Music Organization Tips: Finishing Things Up

Over the past couple of weeks, we have gone over how to identify unknown tracks and tagging your audio files. All in order to help you get your music collection organized to it’s fullest potential. This week, we are going to go over some things that you can do to really flesh out your metadata as well as putting the finishing touches on your music organization.

First off lets add some finishing touches to your ID3 tags. First we are going to add the beats per minute (BPM) information to the appropriate ID3 tags. We did not cover this last week, because it requires the use of a separate program that handles this. That program is, BPM Analyzer. Why would you want the BPM information in your metadata? Simple, the beats per minute tells you how fast a song is. You can create playlists based entirely off the BPM information for your workout playlist or you can make a relaxing playlist using slower songs. The beats per minute information can really give you some control over your playlists and song selection.

Before we begin, you should know that BPM Analyzer only works on MP3 files. So if you are using AAC, FLAC, or WMA you are out of luck here.

So how does this BPM Analyzer work? Well, it is a simple as dragging and dropping the folders containing the mp3 files you want analyzed into the main program window. BPM Analyzer does the rest by calculating the beats per minute and placing that information into the ID3 tag for BPM data. That is it, is as simple as that. BPM Analyzer can also export the data it finds out to a spreadsheet if you need it to. As you can see, there really is not much to the BPM Analyzer, just drag, drop, and you are done.

BPM Analyzer

This pretty much wraps things up for us on this series. But there are some other things that you can do to help you organize your music and while we did not cover them in great detail in this series, I will mention them here so that you might get some ideas.

  • Utilize the “Moods” ID3 tag. This is editable in Tag & Rename and you can use as a reference.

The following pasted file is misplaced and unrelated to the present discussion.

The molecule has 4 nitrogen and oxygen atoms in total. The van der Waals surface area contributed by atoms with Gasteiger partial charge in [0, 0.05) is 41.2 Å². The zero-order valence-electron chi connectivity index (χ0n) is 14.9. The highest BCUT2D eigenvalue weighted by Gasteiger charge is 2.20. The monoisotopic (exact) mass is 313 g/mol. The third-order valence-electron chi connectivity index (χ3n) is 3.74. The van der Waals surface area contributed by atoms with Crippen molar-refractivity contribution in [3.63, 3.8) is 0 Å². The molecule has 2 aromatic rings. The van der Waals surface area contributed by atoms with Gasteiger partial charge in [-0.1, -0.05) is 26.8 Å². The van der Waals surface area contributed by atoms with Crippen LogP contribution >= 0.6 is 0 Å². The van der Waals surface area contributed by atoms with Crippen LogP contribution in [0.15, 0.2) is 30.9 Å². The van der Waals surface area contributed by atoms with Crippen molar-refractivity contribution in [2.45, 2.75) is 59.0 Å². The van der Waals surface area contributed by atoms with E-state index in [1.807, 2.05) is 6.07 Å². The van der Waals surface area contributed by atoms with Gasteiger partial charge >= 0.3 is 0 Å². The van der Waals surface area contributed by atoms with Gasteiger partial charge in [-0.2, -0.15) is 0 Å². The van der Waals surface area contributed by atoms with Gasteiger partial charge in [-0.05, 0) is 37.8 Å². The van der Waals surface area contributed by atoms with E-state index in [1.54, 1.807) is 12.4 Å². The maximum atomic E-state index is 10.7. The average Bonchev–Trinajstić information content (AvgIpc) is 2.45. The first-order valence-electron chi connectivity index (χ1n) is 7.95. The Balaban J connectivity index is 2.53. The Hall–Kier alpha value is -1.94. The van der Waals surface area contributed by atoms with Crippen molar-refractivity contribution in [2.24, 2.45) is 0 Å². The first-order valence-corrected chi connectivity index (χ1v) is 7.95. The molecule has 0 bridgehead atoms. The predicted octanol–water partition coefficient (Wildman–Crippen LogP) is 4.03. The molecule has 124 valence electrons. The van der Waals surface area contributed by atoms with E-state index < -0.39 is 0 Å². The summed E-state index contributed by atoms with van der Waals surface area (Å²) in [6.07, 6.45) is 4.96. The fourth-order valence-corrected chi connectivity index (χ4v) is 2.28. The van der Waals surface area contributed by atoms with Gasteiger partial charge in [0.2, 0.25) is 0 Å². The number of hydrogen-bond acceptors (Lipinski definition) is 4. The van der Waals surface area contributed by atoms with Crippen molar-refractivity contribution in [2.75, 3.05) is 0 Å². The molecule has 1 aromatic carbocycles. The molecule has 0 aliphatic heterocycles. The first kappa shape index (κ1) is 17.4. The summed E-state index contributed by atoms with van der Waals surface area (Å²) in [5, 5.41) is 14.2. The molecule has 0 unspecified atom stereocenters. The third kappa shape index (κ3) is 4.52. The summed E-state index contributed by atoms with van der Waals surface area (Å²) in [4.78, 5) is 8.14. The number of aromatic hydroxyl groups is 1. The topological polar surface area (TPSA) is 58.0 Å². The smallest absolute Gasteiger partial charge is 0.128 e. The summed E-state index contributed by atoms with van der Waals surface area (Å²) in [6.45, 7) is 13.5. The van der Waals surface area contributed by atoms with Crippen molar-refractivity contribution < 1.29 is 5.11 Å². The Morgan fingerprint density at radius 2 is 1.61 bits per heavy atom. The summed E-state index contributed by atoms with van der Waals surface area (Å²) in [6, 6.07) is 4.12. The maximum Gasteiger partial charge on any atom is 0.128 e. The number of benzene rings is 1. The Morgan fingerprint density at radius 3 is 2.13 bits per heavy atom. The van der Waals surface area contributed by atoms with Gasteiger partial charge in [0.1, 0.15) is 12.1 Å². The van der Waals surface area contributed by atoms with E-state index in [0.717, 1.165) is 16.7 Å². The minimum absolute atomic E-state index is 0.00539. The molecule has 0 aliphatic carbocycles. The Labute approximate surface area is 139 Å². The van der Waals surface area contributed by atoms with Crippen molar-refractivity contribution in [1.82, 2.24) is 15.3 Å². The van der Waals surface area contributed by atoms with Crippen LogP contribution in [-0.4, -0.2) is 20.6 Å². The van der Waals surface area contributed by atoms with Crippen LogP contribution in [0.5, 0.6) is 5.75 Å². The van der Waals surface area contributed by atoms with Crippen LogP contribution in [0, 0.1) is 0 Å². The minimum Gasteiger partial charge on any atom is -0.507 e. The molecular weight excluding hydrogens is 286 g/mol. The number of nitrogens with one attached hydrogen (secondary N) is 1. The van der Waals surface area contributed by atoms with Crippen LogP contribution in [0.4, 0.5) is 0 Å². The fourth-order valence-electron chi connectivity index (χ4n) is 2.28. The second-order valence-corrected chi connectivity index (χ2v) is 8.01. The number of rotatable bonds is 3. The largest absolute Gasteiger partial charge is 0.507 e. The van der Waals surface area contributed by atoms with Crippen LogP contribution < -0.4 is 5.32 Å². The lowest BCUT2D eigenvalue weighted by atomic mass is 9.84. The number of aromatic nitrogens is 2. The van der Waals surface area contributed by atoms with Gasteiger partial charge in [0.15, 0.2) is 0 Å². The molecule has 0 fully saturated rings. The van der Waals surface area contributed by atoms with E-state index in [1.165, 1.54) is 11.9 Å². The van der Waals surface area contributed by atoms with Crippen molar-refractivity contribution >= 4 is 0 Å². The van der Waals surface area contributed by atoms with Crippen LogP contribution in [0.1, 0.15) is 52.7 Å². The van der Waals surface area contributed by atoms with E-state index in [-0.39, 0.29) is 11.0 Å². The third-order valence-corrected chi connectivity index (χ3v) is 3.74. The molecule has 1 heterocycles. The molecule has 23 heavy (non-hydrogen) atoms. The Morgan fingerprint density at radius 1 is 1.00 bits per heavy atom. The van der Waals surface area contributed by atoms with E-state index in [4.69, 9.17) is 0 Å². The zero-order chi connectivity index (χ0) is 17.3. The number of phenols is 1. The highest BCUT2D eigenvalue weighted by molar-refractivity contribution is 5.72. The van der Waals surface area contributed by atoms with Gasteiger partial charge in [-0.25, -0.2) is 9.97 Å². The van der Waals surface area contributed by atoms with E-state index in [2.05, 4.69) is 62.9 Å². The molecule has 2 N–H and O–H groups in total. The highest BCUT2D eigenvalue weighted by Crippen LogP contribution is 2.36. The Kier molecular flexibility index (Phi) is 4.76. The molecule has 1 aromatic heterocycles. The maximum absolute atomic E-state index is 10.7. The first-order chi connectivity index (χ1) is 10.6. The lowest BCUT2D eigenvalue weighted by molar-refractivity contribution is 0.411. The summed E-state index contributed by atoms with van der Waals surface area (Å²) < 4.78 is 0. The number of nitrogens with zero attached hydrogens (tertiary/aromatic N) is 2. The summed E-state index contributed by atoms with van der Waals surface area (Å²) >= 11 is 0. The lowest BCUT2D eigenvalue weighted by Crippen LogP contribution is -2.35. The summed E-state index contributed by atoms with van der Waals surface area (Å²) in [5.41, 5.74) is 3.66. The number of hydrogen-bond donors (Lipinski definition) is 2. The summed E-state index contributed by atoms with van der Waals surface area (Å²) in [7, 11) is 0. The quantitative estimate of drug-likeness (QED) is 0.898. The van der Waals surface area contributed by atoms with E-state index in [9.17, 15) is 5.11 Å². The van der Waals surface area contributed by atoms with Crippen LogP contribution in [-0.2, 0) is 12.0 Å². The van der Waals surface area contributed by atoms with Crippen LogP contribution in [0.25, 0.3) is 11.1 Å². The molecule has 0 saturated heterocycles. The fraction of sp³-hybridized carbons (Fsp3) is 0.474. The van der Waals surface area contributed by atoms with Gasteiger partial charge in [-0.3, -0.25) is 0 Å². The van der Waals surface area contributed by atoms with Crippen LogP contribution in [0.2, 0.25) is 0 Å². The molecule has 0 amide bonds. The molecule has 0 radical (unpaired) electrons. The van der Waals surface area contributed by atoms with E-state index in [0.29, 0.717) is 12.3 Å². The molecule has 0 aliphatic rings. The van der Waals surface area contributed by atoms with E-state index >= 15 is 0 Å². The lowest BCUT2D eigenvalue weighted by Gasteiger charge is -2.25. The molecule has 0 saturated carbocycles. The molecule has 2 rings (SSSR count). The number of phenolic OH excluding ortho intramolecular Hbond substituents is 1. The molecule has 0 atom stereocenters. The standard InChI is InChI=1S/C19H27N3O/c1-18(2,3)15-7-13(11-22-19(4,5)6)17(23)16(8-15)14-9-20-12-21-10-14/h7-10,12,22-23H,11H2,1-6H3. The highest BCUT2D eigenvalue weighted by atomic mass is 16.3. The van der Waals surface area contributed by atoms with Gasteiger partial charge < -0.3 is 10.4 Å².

• Use the “Grouping” tag in iTunes (if you use iTunes as your music player) by using it to group different bands by a single singer or group. For example, Aaron Spinkle, The World Inside, Rose Blossom Punch, and Fair all contain members of the defunct Christian rock Poor Old Lu, so their “Grouped” as “Poor Old Lu”

  • Get picky with your Genres, be descriptive but do not over do it. Things Like “Alt-Country” work while genres like “Country/Folk/Rock” do not.

  • Last but not least, lyrics. While they can be difficult to get into the ID3 tags (Evil Lyrics really is not that great folks), it is nice to have them there.

So there you have it. Hopefully, your digital music collection is a little more organized. The last thing to worry about is folder structure on the physical hard disk. This can be simple or difficult depending on how you want to be able to find your music later. If your a DJ, you might want to base it off BPMs so you can find songs with similar beat counts quickly. If you are cataloging, nothing beats the old-fashioned Artist’Album regiement. It is your music so make it easy for you to find.

Do you have any tips of your own that you would like to share with other readers here? Do you feel your question was not answered? Leave a comment and I will make sure to help you as best I can.

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